How do you serve divorce papers on someone who doesn’t want to be found? Private message them on Facebook, of course.
A New York woman has won the approval of a judge to serve her hard-to-find husband with divorce papers via a series of Facebook PM’s, The Associated Press is reporting.
Ellanora Baidoo’s marriage to Victor Sena Blood-Dzraku was never much of a marriage. The couple married in a civil ceremony in 2009, but Ellanora claims Victor had promised that the two would later get married in a traditional Ghanaian wedding ceremony with both families present. Instead, Victor backed out on that promise, then just sort of disappeared. The couple never lived together or consummated their marriage, The New York Daily News reports.
Victor and his wife kept in touch via phone and Facebook, but that’s been the extent of their contact. Manhattan Supreme Court Justice Matthew Cooper, in his ruling, explained how hard it’s been for Ellanora to contact her husband to serve the divorce papers.
“[The] last address plaintiff has for defendant is an apartment that he vacated in 2011. [The plaintiff] has spoken with defendant by telephone on occasion and he has told her that he has no fixed address and no place of employment. He has also refused to make himself available to be served with divorce papers.”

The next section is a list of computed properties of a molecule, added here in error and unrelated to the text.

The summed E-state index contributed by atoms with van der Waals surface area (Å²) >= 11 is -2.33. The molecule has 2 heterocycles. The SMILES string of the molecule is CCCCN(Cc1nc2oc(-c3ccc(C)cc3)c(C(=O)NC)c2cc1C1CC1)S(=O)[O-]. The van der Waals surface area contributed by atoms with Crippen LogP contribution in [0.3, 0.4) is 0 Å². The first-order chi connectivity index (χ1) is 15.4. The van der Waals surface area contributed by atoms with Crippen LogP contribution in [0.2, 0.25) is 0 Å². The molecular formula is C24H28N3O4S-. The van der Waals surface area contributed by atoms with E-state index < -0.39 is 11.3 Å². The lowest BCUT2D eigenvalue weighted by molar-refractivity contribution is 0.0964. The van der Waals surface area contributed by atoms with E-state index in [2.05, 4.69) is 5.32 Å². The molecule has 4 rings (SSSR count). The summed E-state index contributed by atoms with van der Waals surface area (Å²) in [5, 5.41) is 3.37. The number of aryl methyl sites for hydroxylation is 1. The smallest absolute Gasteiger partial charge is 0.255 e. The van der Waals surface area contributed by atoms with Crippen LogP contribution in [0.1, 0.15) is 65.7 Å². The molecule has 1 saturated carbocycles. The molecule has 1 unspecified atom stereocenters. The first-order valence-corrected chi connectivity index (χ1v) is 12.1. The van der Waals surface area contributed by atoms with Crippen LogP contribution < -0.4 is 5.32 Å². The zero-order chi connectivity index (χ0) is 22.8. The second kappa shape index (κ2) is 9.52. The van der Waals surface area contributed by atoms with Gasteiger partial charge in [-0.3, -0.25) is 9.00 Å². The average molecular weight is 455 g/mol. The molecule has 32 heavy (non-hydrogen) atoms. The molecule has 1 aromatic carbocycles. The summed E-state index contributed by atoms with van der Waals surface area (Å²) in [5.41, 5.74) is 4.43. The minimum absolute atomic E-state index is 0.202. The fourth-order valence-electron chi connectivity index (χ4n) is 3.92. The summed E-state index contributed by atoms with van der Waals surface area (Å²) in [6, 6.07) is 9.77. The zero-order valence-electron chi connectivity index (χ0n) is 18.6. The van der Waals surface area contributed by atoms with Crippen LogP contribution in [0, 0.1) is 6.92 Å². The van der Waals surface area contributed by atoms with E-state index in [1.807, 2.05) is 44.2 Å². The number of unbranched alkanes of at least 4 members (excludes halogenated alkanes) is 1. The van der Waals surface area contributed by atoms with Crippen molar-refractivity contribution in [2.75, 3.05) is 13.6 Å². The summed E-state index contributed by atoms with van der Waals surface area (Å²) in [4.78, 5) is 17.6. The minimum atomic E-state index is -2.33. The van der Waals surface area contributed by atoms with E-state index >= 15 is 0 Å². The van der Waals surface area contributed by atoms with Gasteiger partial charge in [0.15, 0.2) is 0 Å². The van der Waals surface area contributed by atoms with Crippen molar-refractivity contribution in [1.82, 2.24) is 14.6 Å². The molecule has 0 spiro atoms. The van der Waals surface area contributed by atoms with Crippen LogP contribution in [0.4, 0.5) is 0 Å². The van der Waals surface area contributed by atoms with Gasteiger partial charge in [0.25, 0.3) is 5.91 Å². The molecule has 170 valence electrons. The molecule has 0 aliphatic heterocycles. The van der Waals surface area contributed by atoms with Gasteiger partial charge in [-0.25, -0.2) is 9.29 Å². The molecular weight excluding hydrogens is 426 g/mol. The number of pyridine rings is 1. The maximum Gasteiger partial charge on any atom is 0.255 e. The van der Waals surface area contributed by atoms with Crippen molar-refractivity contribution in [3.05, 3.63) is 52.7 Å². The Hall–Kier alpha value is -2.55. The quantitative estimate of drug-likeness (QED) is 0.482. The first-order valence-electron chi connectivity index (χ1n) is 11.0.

He also uses a prepaid cell phone (no billing address), left no forwarding address with the Post Office, and doesn’t have a driver’s license. In other words, the man is a ghost – a ghost with a Facebook account.
And since divorce papers can’t legally be served via a Ouija board, the judge agreed that Ellanora’s only real option is to try to serve divorce papers via Facebook private message.
“[The plaintiff] is granted permission serve defendant with the divorce summons using a private message through Facebook. This transmittal shall be repeated by plaintiff’s attorney to defendant once a week for three consecutive weeks or until acknowledged”
Ellanora’s lawyer, Andrew Spinnell, admits that serving divorce papers via Facebook is a little unorthodox, but that’s the reality of living in the age of social media.
“I think it’s new law, and it’s necessary.”
Spinnell also admits that the Facebook route was his client’s absolute last resort.
“We tried everything, including hiring a private detective — and nothing.”
Spinnell has begun the process of attempting to serve divorce papers via Facebook, but has not received a response, as of this post.
[Image courtesy of: Shutterstock/Photographee.eu]